10 Commonly Confused Words Part II

Sep. 14, 2020 by Adriana Thompson

student on laptopWriting skills are essential to every vocation, and strong writing skills are built on proper grammar. The Writing Center at Concordia University Texas offers comprehensive support to help you in all phases of the writing process.

In this post, we evaluate 10 commonly confused words. Understanding the differences between each pair of words will help you become a better writer.

Advice vs. Advise

"Advice" is a noun that refers to a recommendation offered to help guide an individual in a decision or action.

Example: Concordia's professors have industry experience and offer valuable advice to their students.

"Advise" is a verb that means to give counsel to or offer an opinion.

Example: Concordia's student academic planners advise students about their degree plans.

Continually vs. Continuously

Although subtle, the difference between "continually" and "continuously" impacts the entire meaning of a sentence.

"Continually" describes something that happens frequently in intervals (with interruptions).

Example: I attend class continually during the semester.

You may attend class every day during the semester, but you don't spend 24/7 in class at Concordia.

"Continuously" describes something that occurs without interruptions.

Example: I attend class continuously on Monday, Wednesday and Friday from 11 a.m. to 2 p.m.

You attend back-to-back classes on Monday, Wednesday and Friday for a defined period without any breaks between classes.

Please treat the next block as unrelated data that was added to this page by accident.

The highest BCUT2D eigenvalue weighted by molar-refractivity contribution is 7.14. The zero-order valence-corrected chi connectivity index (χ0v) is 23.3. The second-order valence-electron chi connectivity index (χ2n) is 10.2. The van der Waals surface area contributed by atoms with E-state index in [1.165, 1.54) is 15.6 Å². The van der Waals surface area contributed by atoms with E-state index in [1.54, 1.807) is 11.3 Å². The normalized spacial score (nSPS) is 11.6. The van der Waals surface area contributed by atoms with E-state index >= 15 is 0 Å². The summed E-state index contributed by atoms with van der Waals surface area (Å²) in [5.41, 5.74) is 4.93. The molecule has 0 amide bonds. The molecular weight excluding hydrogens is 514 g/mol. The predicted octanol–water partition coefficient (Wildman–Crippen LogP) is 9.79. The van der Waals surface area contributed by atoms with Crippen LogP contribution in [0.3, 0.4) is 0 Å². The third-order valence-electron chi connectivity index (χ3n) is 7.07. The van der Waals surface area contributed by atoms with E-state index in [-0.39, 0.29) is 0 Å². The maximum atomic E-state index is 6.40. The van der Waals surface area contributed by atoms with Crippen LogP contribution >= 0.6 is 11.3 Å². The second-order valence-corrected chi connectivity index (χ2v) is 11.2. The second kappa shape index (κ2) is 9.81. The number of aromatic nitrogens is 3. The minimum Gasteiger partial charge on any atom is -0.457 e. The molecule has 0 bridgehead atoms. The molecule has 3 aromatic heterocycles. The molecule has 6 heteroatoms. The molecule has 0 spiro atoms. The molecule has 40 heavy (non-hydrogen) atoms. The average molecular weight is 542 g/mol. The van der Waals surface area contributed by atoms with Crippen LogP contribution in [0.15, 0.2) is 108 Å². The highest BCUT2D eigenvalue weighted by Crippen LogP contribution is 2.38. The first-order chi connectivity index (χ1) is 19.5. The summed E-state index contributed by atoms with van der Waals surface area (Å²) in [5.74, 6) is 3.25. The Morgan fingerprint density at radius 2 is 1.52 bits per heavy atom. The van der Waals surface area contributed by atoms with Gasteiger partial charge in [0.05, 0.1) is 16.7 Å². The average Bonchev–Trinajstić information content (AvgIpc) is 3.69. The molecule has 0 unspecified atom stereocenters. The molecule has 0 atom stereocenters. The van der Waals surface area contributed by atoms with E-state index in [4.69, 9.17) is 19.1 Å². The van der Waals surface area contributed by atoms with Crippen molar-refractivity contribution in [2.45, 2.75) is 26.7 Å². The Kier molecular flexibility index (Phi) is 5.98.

Principal vs. Principle

"Principal" describes something that is highest in value or rank. It can also refer to a person who serves as the head or chief of an organization.

Examples: His principal goal is to achieve a 4.0 GPA.

          The principal of the high school graduated from Concordia.

"Principle" refers to a rule or belief held by an individual.

Example: Forgiving others is a core principle of Christianity.

Theater vs. Theatre

Not to be dramatic, but there is a difference between these two words.

"Theater" refers to a building where productions occur.

"Theatre" refers to the art of performance.

Examples: We're going to the Theater tomorrow.

          She is majoring in Theatre Studies at Concordia.

It's also important to note that abroad, particularly in the United Kingdom, "theatre" is the preferred spelling for both the building and the art of performance.

Weather vs. Whether

"Weather" refers to the conditions of the environment.

Example: The forecast says that we're in store for nice weather this weekend.

"Whether" is used to present alternatives.

Example: Whether or not you like finance, you have to take a basic finance class to graduate.

Want to learn more? View 10 Commonly Confused Words Part I.

 

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